What is an Earnest Money Deposit?

An earnest money deposit, also known as a good faith deposit, is a specific dollar amount that a potential buyer pays to the seller in an effort to display their serious interest in a property.  It's important to note that an earnest money deposit is not the same as a down payment.

The Purpose Of An Earnest Money Deposit

An earnest money deposit is used to secure a purchase contract, which means the buyer doesn't have to worry about the property being sold out from underneath them.  Without an agreement, the seller would be free to sell the home at anytime.  An earnest money deposit, however, secures the availability of the home as the potential buyer obtains an inspection, appraisal and financing for the purchase.

How An Earnest Money Deposit Is Used

If the transaction is successful and the buyer follows through with the purchase, an earnest money deposit is most commonly refunded to the buyer or applied to closing costs.  If the buyer defaults or is unable to obtain financing, the seller often has the discretion to retain the earnest money deposit as damages or as otherwise described in the purchase agreement.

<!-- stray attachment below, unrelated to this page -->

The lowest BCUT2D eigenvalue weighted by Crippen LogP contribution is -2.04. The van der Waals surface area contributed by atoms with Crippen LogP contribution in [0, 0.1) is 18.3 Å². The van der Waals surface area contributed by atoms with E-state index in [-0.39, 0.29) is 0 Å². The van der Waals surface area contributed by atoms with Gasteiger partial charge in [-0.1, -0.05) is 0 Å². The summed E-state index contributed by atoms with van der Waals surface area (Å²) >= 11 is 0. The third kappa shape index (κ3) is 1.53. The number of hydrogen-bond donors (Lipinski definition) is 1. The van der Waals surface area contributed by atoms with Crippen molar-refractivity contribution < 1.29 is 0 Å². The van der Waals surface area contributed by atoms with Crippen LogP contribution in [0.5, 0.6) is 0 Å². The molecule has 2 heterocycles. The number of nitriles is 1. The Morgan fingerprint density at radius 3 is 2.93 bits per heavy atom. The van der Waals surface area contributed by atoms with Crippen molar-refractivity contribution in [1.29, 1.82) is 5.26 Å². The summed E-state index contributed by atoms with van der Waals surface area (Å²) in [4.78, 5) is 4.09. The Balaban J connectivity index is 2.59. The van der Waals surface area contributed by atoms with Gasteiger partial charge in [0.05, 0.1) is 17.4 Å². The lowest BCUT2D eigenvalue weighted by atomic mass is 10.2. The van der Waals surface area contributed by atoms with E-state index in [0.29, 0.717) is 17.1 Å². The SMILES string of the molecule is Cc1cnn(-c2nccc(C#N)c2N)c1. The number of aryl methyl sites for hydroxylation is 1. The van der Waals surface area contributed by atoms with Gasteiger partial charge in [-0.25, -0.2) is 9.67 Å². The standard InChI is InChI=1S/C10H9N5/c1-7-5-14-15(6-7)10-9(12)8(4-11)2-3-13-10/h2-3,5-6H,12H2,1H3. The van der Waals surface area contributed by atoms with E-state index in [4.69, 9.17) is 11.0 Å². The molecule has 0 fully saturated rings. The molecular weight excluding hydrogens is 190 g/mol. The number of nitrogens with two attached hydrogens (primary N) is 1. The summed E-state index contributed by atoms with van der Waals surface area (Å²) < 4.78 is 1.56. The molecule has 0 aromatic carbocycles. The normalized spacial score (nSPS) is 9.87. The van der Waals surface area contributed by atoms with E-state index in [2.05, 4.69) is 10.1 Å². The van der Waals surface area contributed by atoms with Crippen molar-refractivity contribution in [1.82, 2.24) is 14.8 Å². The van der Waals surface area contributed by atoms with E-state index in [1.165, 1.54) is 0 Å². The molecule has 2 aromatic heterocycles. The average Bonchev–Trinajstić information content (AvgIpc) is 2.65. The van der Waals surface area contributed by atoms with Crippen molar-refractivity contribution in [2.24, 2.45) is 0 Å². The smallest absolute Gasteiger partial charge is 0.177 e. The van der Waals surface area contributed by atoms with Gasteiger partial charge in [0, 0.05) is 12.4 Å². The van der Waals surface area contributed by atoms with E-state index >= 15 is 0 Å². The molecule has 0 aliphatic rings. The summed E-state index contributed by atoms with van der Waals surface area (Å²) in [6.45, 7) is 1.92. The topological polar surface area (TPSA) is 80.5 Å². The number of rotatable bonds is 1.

Using Your Dollars And Sense

Before handing over a good faith deposit, make sure that you have faith in the person accepting your money.  Potential buyers should not give an earnest money deposit directly to the seller, nor should they give it to anyone who claims to be with a brokerage firm unless their credentials are verified.
  • May 08 2012 - US
  • 0Yes

  • Report a Problem

    Please enter a valid email address.

    Content flagged

    We will review this content. Thanks for helping make the site more useful to everyone. To learn more, read Zillow's Good Neighbor Policy.

    We're sorry. This service is temporarily unavailable. Please come back later and try again.

Be a Good Neighbor. Be respectful and on-topic. No spam or self-promotion! See our Good Neighbor Policy.